Jets humbled in NFL's school of 'Hard Knocks'
Cold, Hard Football Facts for Sep 13, 2010
After a summer of f-bomb-dropping bombast, much of it on national television, the Jets suffered the first bloody playground come-uppance of the 2010 season in the NFL's school of "Hard Knocks."
In this reality show at the New Meadowlands Academy of Pigskin Sciences, the lessons come on the field, not in front of a microphone.
Rex Ryan's preseason Super Bowl victory tour, complete with an invective-laced navel-gazing look inside the Jets sausage factory, came crashing down around itself in the very first game of the year – an ugly 10-9 loss to the Ravens.
The fact that it happened at home, in their brand new stadium, on Monday night national television, with one of the worst offensive efforts in franchise history, at the hands of a Baltimore team that, right now, is everything that the Jets aspire to be, gives us an early answer to the question we asked in the offseason: "Rex Ryan, world class or donkey's ass?"
Even Rex, Rob and Buddy know the answer this morning. The statistical lowlights say it all:
The J-Men tied a 34-year-old franchise record with just six first downs
Second-year quarterback Mark "The Sanchize" Sanchez, looked like the lost rookie of early 2009, passing for just 74 yards; he was sacked twice for -14 yards, for a net of 60 passing yards on the night
New York totaled just 174 yards of offense
New York converted 1 of 11 third downs
Baltimore imposed its will upon the Jets, holding the ball for 38:32 vs. 21:28 for New York
The underdog Ravens (naturally, CHFF picked them to win outright) appeared to play with a chip on their shoulder, few more so than emotional firebrand linebacker Ray Lewis: even at the ripe old age of 35, the future Hall of Famer was laying out New Yorkers like the Son of Sam.
At one point late in the fourth quarter, the forever young Lewis was still playing with the full speed and fury of a 22-year-old: he nearly decapitated Dustin Keller when the Jets tight end dared attempt to catch a pass across the middle of the field. The potential game winning drive soon fizzled, like almost every Jets drive before it.
Keller, meanwhile, provided the signature moment of Ryan's Jets a few plays later: the Gang Green faced 4th and 10 at their own 31 with 40 seconds to play and in need of a field goal to win. Sanchez connected with Keller for a first ... ahh, noo! Keller stepped out of bounds about a half-yard shy of the first-down marker, which was right in front of him.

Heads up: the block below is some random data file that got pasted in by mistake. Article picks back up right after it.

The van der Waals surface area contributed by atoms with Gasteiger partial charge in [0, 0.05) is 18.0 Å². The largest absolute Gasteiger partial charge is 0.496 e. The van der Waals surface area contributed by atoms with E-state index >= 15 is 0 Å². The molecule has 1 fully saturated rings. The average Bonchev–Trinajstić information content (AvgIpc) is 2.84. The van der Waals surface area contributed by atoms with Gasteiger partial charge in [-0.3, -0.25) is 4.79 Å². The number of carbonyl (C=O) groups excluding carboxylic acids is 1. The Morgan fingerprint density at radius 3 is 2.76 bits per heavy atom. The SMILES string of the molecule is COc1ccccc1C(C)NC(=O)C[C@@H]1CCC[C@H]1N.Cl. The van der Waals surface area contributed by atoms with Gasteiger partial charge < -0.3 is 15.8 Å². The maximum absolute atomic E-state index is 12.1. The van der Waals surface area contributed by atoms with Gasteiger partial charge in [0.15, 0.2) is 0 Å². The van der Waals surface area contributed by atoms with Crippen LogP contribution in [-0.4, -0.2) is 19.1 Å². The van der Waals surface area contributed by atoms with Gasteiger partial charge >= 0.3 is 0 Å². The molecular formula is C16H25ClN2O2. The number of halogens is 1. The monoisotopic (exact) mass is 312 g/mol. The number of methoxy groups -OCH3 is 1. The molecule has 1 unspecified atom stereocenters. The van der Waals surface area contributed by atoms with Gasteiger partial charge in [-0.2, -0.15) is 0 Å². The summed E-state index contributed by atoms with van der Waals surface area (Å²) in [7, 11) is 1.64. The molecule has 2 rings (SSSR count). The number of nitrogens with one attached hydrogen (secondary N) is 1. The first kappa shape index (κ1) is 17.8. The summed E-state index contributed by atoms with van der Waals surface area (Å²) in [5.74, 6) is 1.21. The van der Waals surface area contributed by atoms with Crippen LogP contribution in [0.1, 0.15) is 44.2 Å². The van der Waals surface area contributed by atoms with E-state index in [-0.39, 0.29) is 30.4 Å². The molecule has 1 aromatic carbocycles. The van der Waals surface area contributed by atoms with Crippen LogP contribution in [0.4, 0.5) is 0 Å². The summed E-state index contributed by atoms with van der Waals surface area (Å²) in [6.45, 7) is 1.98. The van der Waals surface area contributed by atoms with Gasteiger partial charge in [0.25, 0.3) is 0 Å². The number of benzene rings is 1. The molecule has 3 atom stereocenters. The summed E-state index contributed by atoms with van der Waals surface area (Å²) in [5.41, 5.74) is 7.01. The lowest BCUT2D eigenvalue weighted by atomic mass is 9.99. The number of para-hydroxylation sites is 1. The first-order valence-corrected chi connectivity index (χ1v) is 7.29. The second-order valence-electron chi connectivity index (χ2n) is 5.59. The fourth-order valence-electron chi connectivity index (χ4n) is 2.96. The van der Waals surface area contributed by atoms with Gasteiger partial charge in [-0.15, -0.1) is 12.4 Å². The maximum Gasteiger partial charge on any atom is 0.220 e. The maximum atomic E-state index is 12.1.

It was a fitting end for a team in need of a quick come-uppance. The loud-mouthed coach Ryan, meanwhile, is largely to blame for the defeat.
ONE – Ryan's offense had no answer for the Baltimore defense. Sure, the Ravens will field a very good defense this year – but so good that it embarrasses the offense of a team that's pledged to the football world that it's going to win a Super Bowl? That's pathetic.
TWO – Ryan's team committed 14 penalties for 125 yards – a lack of discipline usually attributable to a lack of good coaching.
THREE – Ryan's big off-season defensive acquisition, cornerback Antonio Cromartie, snagged an interception, but had trouble in coverage most of the night. By comparison, Baltimore's big off-season acquisition, receiver Anquan Boldin, was the game's top offensive weapon, with 7 catches for 110 yards – many of them against Cromartie.
FOUR – Ryan's rants were cited by the Ravens as one of their great motivators.
"Anytime you challenge a warrior, a warrior is always going to respond," said Lewis, in typically bellicose manner, in the postgame press conference. "It became personal when the schedule came out."
A little humility never hurt anybody. So maybe Ryan and the Jets learned a valuable lesson Monday night in this school of "Hard Knocks." They better learn fast: the Patriots come to town on Sunday, fresh off an impressive 38-24 win over the Bengals on Sunday.
Lest we forget, for all the hype around the Jets this year (and we did pick them to win division ourselves), they were smoked 31-14 the last time they played the Patriots. The Jets are also 0-2 in their last two game, including a 30-17 loss to the Colts in the AFC title game in which Peyton Manning torched them for 377 yards, 3 TD and 0 INT.
It's been a full decade, meanwhile, since New York posted a better record than their division rival Patriots.
If the Jets come out of the gates 0-2 and two games behind their nemesis from New England, the bombast of summer will have turned whiplash fast to the familiar old autumn lament out of New York: "Same Old Jets."
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